When I returned, I saw three squirrels with extremely bushy tails playing outside the garage, and I thought well, it certainly can't have been one of those squirrels. I opened the garage door, got out of the car, and caught sight of a small face that could only belong to a kitten.
This was better than seeing rats, but not at all what I wanted to find in my garage. The animal was very skittish, so I went in the house and, being utterly exhausted, forgot about it.
This afternoon, however, I remembered that there was a kitten in the garage, so I thought I had better reconnoiter. Apart from the fact that it was a rainy day, the kitten might want to get out of the garage and go home.
Er... I now perceived that there were at least two kittens in the garage. This could be bad. There might be a whole litter, although how my neighbor, my landlord, and I could have failed to notice a litter of cats growing up in the garage over a period of weeks, I couldn't imagine. I decided I had better bring them some milk. My neighbor didn't seem to be home, so I put a note in her mailbox about our new tenants. She has cats, so I supposed it was vaguely possible that the kittens belonged to her, but this seemed improbable.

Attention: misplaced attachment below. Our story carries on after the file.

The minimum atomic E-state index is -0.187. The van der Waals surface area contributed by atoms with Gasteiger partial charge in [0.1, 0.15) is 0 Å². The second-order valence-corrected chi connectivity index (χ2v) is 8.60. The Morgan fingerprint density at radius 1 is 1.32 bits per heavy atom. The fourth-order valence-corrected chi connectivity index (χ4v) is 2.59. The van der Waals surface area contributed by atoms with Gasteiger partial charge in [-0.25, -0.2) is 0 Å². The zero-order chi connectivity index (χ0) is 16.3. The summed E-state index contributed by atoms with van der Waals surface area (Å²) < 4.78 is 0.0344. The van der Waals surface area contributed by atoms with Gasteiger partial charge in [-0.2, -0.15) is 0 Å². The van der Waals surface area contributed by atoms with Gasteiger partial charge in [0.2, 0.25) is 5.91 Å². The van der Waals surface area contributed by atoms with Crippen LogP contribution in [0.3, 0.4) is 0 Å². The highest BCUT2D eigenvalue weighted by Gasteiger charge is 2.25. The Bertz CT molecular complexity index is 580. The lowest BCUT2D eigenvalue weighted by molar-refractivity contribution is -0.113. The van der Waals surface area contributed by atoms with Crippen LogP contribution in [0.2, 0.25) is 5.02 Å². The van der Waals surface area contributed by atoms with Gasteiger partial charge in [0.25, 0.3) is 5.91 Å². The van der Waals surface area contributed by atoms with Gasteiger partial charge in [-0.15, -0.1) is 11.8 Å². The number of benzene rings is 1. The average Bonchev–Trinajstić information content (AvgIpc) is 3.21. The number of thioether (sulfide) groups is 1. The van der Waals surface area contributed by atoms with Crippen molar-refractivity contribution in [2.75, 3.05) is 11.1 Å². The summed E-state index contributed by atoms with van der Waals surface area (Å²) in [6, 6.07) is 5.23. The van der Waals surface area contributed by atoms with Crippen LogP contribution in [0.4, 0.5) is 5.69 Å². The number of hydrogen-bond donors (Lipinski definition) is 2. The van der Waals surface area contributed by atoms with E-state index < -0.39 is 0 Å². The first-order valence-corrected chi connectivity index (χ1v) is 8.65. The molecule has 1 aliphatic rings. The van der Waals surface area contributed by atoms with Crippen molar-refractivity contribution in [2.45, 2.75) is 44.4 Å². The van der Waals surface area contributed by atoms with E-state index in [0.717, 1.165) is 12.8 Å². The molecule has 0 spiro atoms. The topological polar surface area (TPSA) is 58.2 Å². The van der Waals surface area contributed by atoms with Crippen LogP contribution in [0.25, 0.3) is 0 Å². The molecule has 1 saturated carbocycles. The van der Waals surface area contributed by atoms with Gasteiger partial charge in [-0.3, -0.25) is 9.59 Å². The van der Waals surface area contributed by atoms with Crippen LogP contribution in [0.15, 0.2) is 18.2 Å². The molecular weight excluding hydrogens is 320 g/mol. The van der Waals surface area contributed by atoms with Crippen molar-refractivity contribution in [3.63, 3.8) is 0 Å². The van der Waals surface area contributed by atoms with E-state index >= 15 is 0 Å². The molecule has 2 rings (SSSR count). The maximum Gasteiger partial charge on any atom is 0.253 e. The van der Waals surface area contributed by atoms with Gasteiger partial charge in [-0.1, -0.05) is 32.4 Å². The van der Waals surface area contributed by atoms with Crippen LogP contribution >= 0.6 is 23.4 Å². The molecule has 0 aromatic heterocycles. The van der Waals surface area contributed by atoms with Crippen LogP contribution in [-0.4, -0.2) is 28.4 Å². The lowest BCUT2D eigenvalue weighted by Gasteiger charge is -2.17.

When I went out to check the mail later in the afternoon, I found her checking hers as well. Her reaction to the news of the kittens was not a happy one. She had just, she informed me, taken in a mother cat and four kittens to help out a friend, and was having no luck finding homes for these animals. The last thing she needed was more kittens in her life. We agreed that the young squatters must have wandered in recently when our landlord was working on the garage. We did not think it made sense to tell him about these new inhabitants, as he reacts badly to stressful news and would probably tell us that it was our fault that kittens had moved into the garage. Instead, we went out to examine the beasts. They are small and black, one with sleek fur and the other with fuzzier fur. One of them also has a white spot on its chest. As is the nature of kittens, they are quite enchanting, and while they were initially very shy, the scent of cat on Leanne prompted them to feel more comfortable about both of us, and we were able to pet them a bit. This did not, of course, help us figure out what to do with them. Leanne said that the local shelters had already told her they weren't taking any more cats. We gave the kittens more milk and some cat chow, and Leanne took me in to meet her new guests, who are quartered in a sector of her living room, separated from the permanent cats. Leanne's kittens and their mother are white with tortoise-shell-like spots, and of course are also very appealing animals. The garage kittens look very slightly older, but I don't suppose by more than a week.
We haven't decided what to do about our guests, but of course we can't let them starve.

Thursday, October 22, 2009

Life with German Wasps